It's no secret that the internet can be an unfriendly place, especially for women. Social media sites like Twitter, Instagram, and Facebook are often a platform for bullying and body shaming, as many women know all too well. In a recent essay for Teen Vogue, Kesha opened up about being bullied online and how it impacted her self-image in a negative way. The star used the essay to discuss her struggle with an eating disorder, which was exacerbated by the internet. Female celebrities are already put under a microscope by paparazzi and critical tabloid outlets, but the advent of social media puts them in direct contact with fans and critics alike. In order to recover, Kesha had to step away from all of that, and her story might just inspire you to do the same.
"The amount of body-shaming and baseless slut-shaming online makes me sick," the singer wrote in her essay. "I know from personal experience how comments can mess up somebody’s self-confidence and sense of self-worth. I have felt so unlovable after reading cruel words written by strangers who don’t know a thing about me."
Fans may have been surprised when they first heard that the singer has wrestled with image-related insecurities, since she's always been a glitter-clad icon of pure self-expression. For many, her unique, confident fashion sense and performance style is something to aspire toward. If anything, her essay proves that nobody is immune to the negativity that breeds online. The constant scrutiny that occurs over social media, especially about one's body and sexuality, is bound to have an impact on even the most confident person.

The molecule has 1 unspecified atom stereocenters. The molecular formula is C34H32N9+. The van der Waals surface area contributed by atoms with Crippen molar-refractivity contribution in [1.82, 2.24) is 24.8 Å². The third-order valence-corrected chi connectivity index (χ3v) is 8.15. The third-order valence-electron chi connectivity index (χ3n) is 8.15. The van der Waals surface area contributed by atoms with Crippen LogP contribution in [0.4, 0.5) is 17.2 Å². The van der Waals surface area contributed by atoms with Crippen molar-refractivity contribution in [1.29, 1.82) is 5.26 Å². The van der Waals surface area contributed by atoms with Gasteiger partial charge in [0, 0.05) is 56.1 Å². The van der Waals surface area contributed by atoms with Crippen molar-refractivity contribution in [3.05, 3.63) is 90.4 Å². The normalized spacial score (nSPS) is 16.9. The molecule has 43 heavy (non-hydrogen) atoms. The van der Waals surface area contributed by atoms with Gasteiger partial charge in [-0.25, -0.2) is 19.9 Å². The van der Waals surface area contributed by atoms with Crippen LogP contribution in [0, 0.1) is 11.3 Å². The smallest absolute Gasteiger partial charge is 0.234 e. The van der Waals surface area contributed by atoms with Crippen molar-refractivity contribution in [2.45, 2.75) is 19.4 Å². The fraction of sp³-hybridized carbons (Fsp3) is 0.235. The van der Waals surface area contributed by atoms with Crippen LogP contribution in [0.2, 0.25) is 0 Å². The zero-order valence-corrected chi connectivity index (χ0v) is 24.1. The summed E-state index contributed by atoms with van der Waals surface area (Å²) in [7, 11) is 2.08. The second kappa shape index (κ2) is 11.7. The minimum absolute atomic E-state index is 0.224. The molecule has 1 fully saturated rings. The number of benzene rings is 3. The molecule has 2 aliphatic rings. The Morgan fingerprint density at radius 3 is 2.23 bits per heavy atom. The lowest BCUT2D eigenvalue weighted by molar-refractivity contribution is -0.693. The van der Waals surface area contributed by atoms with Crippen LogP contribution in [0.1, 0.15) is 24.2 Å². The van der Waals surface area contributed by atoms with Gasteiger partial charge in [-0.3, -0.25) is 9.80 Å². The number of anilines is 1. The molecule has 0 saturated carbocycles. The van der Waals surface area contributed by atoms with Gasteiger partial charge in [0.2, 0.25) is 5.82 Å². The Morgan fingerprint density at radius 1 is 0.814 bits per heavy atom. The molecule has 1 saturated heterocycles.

"When I compared myself to others, I would read more mean comments, which only fed my anxiety and depression," she wrote. "Seeing paparazzi photos of myself and the accompanying catty commentary fueled my eating disorder."
Kesha also recounts how, during the darkest period of her eating disorder, the feedback online was always at its most positive. This further kept the star from true recovery, and so she then decided it might be best to step away form the online world. "Trying to change your life based on other people’s thoughts can drive you crazy," she said. "You have to figure out what makes you feel good and what keeps you in a positive head space."
One of the most important points that Kesha makes is that, while online, it can be difficult to properly take stock of your life and values. When you're submerged in the many voices of the internet, a place where anonymity empowers bullies, it can create a negative feedback loop. Instead of getting caught up online, the singer encourages fans to step back and participate in activities that put life into perspective.
"This year I made a pledge to take more breaks from social media and screens and spend more time in nature. For me, some of the most therapeutic experiences include hiking up a mountain or riding a bike by the beach," Kesha wrote. "Being among animals in their natural habitats reminds me that my problems are so small. Our lives are no more significant than the lives of any other animals. We’re all just animals, after all!"
While it doesn't necessarily have to be a walk in the woods or beachside bike ride, there's something to be said for finding fulfilling activities offline. Social media is deceptive. Platforms like Instagram and Twitter create a one-sided story, and it's best not to derive your self-worth solely from life on the internet. Extended periods of time spent on social media can inspire all sorts of negative feelings. Even beyond bullying, the constant sense of FOMO social media promotes has been shown to lower self-esteem, according to Good Therapy.
By taking time offline, Kesha was able to redirect her energy. And now, having overcome her eating disorder and worked on bettering herself, she is poised to release a new album. The singer made it clear the album would tackle her insecurities, but now this vulnerable place gives her power. That time away from the internet helped her find new footing as an artist, and that's inspirational.